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Serm.their power; but ftill a fincere affection to
VII. wifdom, and flrong refolution, would conquer it; for the words of the prophet referred to Jer. xiii. 23. are not to be underftood of a natural impoffibility, but a great difficulty occafioned by evil habits. It is prejudice only and corrupt affection which make the things'; of wifdom too high for a man. To the upright heart and fmcerely difpofed to embrace the in^ ftructions of virtue, its myfteries become^ very plain and familiar, Prov. xiv. 6. The fcorner feeketh wifdom, and findeth it nott but knowledge is eafy to him that under" Jlandeth. . . t
zdly, The love of wifdom contributetH to our attaining it, as it is a difpofition highly pleafing to God, to which he hath rnad« gracious promifes, particularly of inflrudlion. We muft conceive of the fupreme being as a lover of virtue and goodnefs, of every thing which is truly amiable on the accoant of moral excellence; and if it be fo, he hath complacency in thofe of mankind, whofe affections are placed on the fame thing which is his delight. Original perfect wifdom loveth its own image in the creatures, and even fuch a tendency towards it, as a high efteem, and carneft defire, and
tranfcenden't delight; for, as I obferved be- S E R M. fore, thefe are the reality, at leaft, the be- VII. ginning of wifdom or true religious virtue itfelf. Now, if they who have this qualifi-; cation are thereby entitled to the favour of God, it folio wcth that they are in the beft preparation for wifdom, and a continual ad-. vancement in proportion to the, meafurc of. their love to it; becaufe he is the Father of. lights from whom every goad and perfect gift, cometh down, and he hath commanded fuch as lack iffifdom, to ask it from him, with a fincere love to k, who giveth liberally and doth not upbraid. As he communicateth freely of his bounty to all his creatures, and his mercies are over all his 'works,, he will not be fparing of his gifts to the objects of his peculiar complacency. Wifdom is a gift which it is every way worthy of him, and congruous to his moral attributes, to beftow on thofe whom he delightetb to honour. Providence indeed difpenfeth its gifts very liberally, and with an undiftinguiming hand, even to the unthankful and the evil', but wifdooi is of a more peculiar nature, and a more certain mark of the divine favour, appropriated therefore to them who have a more efpecial intereft in his regard. As. this is agreeable to the fentiments we na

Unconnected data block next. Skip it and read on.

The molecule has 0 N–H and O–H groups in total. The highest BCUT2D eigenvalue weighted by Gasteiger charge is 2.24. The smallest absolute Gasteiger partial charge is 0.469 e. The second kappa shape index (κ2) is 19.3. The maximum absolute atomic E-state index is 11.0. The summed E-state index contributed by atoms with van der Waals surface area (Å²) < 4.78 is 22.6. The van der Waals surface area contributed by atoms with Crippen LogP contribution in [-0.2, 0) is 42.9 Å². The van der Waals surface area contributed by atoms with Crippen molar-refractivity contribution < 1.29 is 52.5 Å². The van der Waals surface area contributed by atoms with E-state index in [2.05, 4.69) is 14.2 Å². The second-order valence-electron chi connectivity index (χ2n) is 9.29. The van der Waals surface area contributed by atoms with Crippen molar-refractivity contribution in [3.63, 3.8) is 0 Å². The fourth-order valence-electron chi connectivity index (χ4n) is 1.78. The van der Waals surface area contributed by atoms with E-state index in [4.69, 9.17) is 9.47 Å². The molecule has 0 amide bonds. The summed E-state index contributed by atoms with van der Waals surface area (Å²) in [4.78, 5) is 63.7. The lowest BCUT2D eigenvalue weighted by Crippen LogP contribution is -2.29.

Serm. turally have of the Deity, the fcripture con*
VII. taineth exprefs promifes of divine inflru&ion 1 to fuch as are religioufly difpofed to receive it; and, as I obferved before, all pious di£» pofitions are comprehended in the love of wifdom. Thus, in Prov. i. 23. Turn you at my reproof, behold, I will pour out my fpirit upon you, I will make known my words unto you. This promife, though fometimes mentioned in the Old Teftament, is more clearly and exprefsly given in the New, and the advantages of it are more fully explained. There we are taught, that the Holy Ghoft was fent down from heaven to inftruct finners, to convince the world of Jin, of rigbteoufnefs, and judgment; not only to infpire the apoftles and affift them in an extraordinary manner for the confirmation of chriflianity, but to abide always in the chriftian church, to accompany the miniflration of righteoufnefs by his gracious influence, enlightening the minds of men, recjaiming them from their errors, delivering them from their prejudices againft the wifdom which is from above, and, in fine, operating powerfully on their minds, that good difpofitions may be formed in, them, arjd carried pn to perfection,
Thefe confiderations fhew, that as weSERM. have the greateft encouragements and ad- VII. vantages for attaining to wifdom, that is, to' true and fincere religion, with the happy fruits of it by the chriftian difpenfation, and fince God ivorketh in us, both to 'will and to do of his good pleafure, we ought to ufe all diligence in humble and affectionate concurrence with him.
And, on the other hand, our remiflhefs, and our continuance in folly, will be altogether inexcufable. Since God hath put fuch a price in our hands to get wifdom, no other account can be given of our coming fhort of it, but that we have no heart to it, Prov.xvii. 16.
^ SERMONf VIII.
Diligence in feeking WISDOM always fuccefsful.
PROVERBS VIII. 17.
'Thofe that feek me early, flail find me:
Se Rm. c*> HE father of lights, from whom every (VIII. ^ Ji good and perfeSl gift cometh down, beftoweth his mercies very freely on mankind; but his gifts are not all equal, nor do they equally require previous difpofitions and the ufe of preparatory means on our part. Our beings, with all the powers and capacities which belong to them, are derived from the divine bounty; and to them it can never be fuppofed that any merit, or any agency of ours, could have in the leaft contributed. We fee that the enjoyments of life, not only Ihofe which are abfolutely neceflary to its prefervation, but thofe which render it comfortable, are difpenfed by the indifcriminating hand of providence, and often in as large a meafure to the unthankful and evil, as to the